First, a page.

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How to Apply Dry Shampoo the *Right* Way, in GIFs

Because, like so many, I've been doing it all wrong.

Lip, Cheek, Hairstyle, Skin, Eye, Chin, Forehead, Eyebrow, Eyelash, Style,
Kathryn Wirsing

Dry shampoo has long been the blowout-prolonging, cool-texture-supplying patron saint of my haircare. But despite having used it day in and day out for years, I recently came to the realization that I had no idea what I was doing. Like, none.

Don't get me wrong—it transformed my limp, stringy strands into fluffy, Brigitte Bardot-esque bedhead, but beneath the surface, things were getting a little gnarly. One day I even got a slap on the wrist from a hairstylist for my noticeably uneven 'poo application and too much powdery buildup/residue, which as we know can be super unhealthy for your scalp.

Following this come-to-Jesus moment, I asked my friends and colleagues if they had any kind of strategy when it came to applying dry shampoo, and sure enough they were just as clueless as I was. 

To take the guesswork out of it once and for all,  I looked to Lizzie Arneson, NYC hairstylist (and unofficial benefactor of Cool Girl Hair), for an easy-as-pie breakdown.

1)  Spray the Hairline

Kathryn Wirsing

Starting with dry, dirty hair, begin by spraying your hairline around the face, ensuring that you've got *at least* a couple of inches between the tip of the dry shampoo can and your face. Plus, you're not depositing too much product—a couple of seconds should cover your entire hairline.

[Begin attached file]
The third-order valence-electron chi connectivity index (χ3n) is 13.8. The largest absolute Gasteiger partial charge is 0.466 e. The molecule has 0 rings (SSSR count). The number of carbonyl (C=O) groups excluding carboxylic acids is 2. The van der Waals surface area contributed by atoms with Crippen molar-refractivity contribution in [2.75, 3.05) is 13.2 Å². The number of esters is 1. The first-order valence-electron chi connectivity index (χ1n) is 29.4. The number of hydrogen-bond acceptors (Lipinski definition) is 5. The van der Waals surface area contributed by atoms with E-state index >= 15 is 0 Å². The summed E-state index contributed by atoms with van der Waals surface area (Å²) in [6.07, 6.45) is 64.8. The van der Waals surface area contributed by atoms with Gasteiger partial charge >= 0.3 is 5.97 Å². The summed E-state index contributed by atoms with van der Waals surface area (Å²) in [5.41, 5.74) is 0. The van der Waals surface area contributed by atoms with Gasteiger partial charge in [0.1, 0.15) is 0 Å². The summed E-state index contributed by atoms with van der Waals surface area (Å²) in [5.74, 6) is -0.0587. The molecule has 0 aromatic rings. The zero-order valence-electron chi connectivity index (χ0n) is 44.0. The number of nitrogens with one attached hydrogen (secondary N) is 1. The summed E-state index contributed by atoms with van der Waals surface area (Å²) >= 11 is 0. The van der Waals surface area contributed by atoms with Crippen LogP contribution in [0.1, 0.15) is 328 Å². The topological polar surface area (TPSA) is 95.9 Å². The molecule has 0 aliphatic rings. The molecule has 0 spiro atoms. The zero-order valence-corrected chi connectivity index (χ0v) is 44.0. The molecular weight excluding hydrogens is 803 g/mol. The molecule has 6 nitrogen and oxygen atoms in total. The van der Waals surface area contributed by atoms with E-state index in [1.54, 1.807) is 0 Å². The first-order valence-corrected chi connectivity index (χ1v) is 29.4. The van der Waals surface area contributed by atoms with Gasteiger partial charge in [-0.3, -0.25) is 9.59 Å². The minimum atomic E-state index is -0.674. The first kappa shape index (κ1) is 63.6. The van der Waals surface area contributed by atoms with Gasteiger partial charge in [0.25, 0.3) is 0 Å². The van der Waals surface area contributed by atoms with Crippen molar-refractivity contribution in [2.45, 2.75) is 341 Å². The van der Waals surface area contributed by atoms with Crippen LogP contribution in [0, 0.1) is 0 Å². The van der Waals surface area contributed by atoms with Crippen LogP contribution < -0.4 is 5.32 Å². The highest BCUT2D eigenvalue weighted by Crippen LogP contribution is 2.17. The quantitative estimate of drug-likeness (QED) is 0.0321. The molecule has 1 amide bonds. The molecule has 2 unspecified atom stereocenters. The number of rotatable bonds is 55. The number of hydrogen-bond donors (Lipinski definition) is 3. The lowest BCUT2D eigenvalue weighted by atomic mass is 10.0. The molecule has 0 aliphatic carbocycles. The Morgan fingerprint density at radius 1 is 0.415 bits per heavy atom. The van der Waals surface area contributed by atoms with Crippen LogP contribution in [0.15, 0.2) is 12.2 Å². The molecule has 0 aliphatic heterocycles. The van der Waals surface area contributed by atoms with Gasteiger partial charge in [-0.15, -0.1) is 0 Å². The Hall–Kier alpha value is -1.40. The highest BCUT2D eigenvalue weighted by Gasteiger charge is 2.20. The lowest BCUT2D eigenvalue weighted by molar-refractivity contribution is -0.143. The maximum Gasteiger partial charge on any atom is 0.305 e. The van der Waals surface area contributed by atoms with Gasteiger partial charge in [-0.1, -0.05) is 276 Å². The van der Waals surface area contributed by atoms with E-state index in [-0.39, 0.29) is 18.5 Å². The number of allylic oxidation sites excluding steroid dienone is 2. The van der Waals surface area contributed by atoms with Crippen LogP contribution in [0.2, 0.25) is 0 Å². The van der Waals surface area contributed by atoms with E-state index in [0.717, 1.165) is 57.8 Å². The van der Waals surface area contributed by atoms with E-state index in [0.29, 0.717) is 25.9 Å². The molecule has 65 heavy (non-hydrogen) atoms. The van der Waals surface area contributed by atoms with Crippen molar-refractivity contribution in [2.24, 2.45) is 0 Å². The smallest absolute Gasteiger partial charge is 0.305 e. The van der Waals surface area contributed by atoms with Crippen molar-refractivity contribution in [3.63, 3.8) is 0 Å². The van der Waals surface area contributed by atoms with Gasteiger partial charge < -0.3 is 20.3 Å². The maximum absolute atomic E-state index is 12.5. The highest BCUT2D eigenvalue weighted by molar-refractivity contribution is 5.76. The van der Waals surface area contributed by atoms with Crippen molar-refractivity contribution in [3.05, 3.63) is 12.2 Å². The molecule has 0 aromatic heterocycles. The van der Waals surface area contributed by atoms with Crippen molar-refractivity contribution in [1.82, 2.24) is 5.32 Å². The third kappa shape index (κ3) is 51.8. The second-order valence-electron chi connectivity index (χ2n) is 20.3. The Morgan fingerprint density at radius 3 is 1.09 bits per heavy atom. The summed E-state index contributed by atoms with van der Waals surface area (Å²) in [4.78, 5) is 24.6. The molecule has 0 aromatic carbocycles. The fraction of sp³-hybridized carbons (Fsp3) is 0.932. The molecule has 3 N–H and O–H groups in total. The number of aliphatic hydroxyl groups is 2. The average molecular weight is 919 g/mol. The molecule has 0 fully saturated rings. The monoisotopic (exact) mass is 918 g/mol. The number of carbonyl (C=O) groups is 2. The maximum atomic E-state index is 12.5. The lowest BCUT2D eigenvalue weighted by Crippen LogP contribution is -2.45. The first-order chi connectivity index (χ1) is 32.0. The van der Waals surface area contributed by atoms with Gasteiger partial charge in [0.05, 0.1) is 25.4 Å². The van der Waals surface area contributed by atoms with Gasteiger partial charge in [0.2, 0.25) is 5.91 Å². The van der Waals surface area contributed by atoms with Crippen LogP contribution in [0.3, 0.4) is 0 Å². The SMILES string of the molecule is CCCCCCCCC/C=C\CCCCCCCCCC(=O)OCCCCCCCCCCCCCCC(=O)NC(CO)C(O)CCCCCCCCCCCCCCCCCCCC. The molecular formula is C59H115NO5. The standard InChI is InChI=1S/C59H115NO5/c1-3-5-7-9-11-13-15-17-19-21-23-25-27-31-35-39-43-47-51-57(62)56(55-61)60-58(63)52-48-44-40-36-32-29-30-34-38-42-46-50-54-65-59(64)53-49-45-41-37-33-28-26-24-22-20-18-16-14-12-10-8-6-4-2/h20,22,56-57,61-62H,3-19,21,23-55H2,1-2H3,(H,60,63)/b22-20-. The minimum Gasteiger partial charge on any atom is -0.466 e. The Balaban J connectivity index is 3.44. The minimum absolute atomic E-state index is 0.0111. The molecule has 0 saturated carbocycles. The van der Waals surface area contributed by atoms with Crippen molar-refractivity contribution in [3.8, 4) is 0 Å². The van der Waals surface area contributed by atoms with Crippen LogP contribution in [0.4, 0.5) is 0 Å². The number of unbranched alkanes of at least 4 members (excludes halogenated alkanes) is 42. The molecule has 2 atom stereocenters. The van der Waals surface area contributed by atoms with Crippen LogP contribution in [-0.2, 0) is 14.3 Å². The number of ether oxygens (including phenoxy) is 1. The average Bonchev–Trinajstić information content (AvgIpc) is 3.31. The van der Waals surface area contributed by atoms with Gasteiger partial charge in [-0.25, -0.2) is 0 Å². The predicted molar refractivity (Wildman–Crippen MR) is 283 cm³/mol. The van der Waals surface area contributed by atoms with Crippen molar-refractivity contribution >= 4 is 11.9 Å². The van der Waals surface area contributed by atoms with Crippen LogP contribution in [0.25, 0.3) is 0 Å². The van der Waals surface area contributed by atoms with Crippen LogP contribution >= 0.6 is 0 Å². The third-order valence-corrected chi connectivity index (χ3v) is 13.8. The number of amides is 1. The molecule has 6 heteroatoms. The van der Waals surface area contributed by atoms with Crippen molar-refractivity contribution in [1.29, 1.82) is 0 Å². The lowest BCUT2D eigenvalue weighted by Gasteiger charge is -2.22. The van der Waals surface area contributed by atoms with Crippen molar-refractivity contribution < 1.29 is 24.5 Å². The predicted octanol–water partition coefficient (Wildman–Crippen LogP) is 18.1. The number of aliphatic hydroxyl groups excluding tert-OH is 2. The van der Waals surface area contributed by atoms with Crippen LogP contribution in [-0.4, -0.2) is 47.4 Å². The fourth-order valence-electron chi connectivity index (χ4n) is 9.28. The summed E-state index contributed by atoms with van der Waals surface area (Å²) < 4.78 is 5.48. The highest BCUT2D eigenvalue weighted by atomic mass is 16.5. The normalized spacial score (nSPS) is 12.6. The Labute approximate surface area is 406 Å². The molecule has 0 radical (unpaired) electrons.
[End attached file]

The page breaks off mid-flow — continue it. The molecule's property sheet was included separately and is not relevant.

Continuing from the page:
Side note:  I'm loving R+Co Death Valley Dry Shampoo (and not just because of the California-cool feel), but because one of its key ingredients is silica, which is super-lightweight and won't leave that dry, ashy residue. It also smells really good.

2) Separate Hair Into Sections

Kathryn Wirsing

To give your hair an all-over, shower-fresh feel, you must divide and conquer by parting the hair into sections. The key is to let your pointer finger be your guide by aligning it with your ear, then separating your hair into the back and front parts.

3) Show *All* Your Roots Some Love

Kathryn Wirsing

Take 1-2 inch sections parallel to your natural part and spray your roots. Continue towards the back, taking horizontal sections, then flipping them to the other side of your head, and stacking them on one another. The goal is to spray all of your roots, but again, without depositing too much powder. Ideally, it appears translucent on your strands.

4) Blend, Shake It Out, and Flip

Kathryn Wirsing

For added volume and a more fluid set, flip your hair upside down, then use your fingers to blend the powder, shake out your roots, and allow the dry shampoo to move towards your ends.

5) Brush to Perfection

Kathryn Wirsing

As you can see above, when you finally flip your hair over, it's going to need a bit of smoothing out. To do so without flattening the hair, gently glide an oval, mixed-bristle brush (I swear by Spornette's Luxury Cushion Hairbrush) through your strands from roots to tips. For that coveted, lived-in vibe, finish things off by lightly running your fingers through your strands one last time. But after that, hands off! The less you touch it, the better it looks, says Arneson. 

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